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Read a synopsis of the interview (below)
Peter describes his early musical background as one of being an amateur. His mother played the piano, and did so regularly at home, so he was aware of the piano from quite a young age.
He learnt the piano from his mother for three years, and found out some time later that she had in fact been quite well known as a pianist.
When still at school, his father took him to local concerts in Manchester with the Hallé Orchestra. It was here that he heard many major works for the first time, and he recalls a performance by Peter Katin where he heard the Tchaikovsky Piano Concerto.
Upon leaving school, Peter began music studies at Leeds University, with early aspirations of being a composer or lecturer, but he quickly decided that this was not for him, and ended up leaving that same year.
Peter then enrolled in the Royal Northern College of Music in Manchester, undertaking a double first study in piano and percussion, and reveals that he practiced percussion a lot more than the piano during these years.
He undertook many professional engagements during this time, playing percussion as a first call backup with many of the major orchestras, and he also formed a rock group in which he played percussion.
BECOMING A PROFESSIONAL PIANIST…
His work as a percussionist with the orchestras eventually expanded to include the piano, and he was called upon to provide the keyboard parts for works such as Stravinsky's Petrushka and the Shostakovich First Symphony.
These performances led to him gaining notoriety, and was then asked to perform Rachmaninov's Rhapsody on a Theme of Paganini op. 43, in the opening concert of the Summer Hallé proms in 1976. This was possibly the start of his career as a professional pianist.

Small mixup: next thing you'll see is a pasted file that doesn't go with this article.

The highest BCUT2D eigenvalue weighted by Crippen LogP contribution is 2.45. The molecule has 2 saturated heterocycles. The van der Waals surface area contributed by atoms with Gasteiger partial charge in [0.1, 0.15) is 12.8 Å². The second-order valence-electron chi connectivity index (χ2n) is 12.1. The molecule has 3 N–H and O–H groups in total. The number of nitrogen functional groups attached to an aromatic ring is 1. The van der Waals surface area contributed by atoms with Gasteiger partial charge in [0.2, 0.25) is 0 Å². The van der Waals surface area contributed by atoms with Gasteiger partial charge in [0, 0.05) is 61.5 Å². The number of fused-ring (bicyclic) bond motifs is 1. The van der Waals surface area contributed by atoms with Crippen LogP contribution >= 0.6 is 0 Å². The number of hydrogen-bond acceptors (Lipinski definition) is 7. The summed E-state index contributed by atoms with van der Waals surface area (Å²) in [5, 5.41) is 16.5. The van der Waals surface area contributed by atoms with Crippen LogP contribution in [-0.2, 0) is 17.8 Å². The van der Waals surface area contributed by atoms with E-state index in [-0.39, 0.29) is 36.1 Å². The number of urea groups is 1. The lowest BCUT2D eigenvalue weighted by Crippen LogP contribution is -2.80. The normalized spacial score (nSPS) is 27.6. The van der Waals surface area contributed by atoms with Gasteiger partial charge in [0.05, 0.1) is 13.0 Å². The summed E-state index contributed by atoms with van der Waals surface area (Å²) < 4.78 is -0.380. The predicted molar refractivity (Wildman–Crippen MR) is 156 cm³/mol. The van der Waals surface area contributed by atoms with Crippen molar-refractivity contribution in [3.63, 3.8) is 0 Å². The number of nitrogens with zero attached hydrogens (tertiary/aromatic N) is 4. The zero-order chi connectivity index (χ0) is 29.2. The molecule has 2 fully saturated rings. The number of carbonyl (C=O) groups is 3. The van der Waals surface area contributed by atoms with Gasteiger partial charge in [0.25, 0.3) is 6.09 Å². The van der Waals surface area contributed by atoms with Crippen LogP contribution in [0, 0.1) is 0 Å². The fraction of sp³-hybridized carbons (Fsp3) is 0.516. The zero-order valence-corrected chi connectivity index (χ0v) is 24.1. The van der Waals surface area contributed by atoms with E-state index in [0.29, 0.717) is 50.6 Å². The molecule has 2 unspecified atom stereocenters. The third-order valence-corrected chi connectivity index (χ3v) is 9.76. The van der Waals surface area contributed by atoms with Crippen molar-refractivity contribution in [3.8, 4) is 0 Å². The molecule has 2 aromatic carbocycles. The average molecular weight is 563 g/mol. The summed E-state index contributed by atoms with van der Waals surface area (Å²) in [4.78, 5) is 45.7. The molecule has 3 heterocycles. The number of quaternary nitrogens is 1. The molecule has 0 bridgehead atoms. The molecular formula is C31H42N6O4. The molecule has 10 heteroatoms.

Peter then decided to go to Paris where he studied with Yvonne Loriod for a year. He had always loved the music of Messiaen, so found it wonderful to be involved with him and his wife.
His notoriety was further cemented after his first placing at the Liszt-Bartók Competition in Budapest in 1976, and his subsequent performance of the Liszt Piano Concerto No. 1 with the Hallé Orchestra.
Whilst he had become quite famous in Manchester, it was suggested to him that his fame would spread further if he entered competitions. This led to him entering the Leeds Piano Competition in 1981, and the International Tchaikovsky Competition in Moscow, of which he was a joint winner in 1982.
Peter recalls his time in Moscow behind the 'iron curtain', and talks about the competition, and his liaisons with some famous musicians, including Nigel Kennedy and Barry Douglas.
Throughout his career Peter has performed much of the music he wanted to play, at a time at which he wanted to perform it. Indeed, he is not prepared to play music just because someone asks him to, rather, there has to be something in the music that speaks to him.
The first composer he became aware of when a child was Beethoven, and he hopes that eventually he is remembered for playing his music.
Whilst technically a percussion instrument, one of the challenges for any pianist is to 'make it sing', and Peter finds this a rewarding aspect of performance.
A 'down side' to playing the piano is not facing the audience during performances. Unlike vocalists and most solo instrumentalists, it is rare for a pianist to make eye contact with the audience, and Peter feels that this affects the way the audience listen.
Another difficulty comes from the echo of the piano coming off the back wall of the concert hall, and Peter suggests that one of the greatest challenges for a conductor is to produce a performance in which the orchestra and piano play together.
A FINAL WORD…
Peter talks about his aspirations for the future, and whilst he is unsure as to where his playing will lead, he still feels he has much to achieve.
For any performer he believes that it is important to 'remember how lucky you are to be involved at all in this profession on any kind of successful level … it's not all talent … it's genuinely a combination of many, many things that worked out really well'.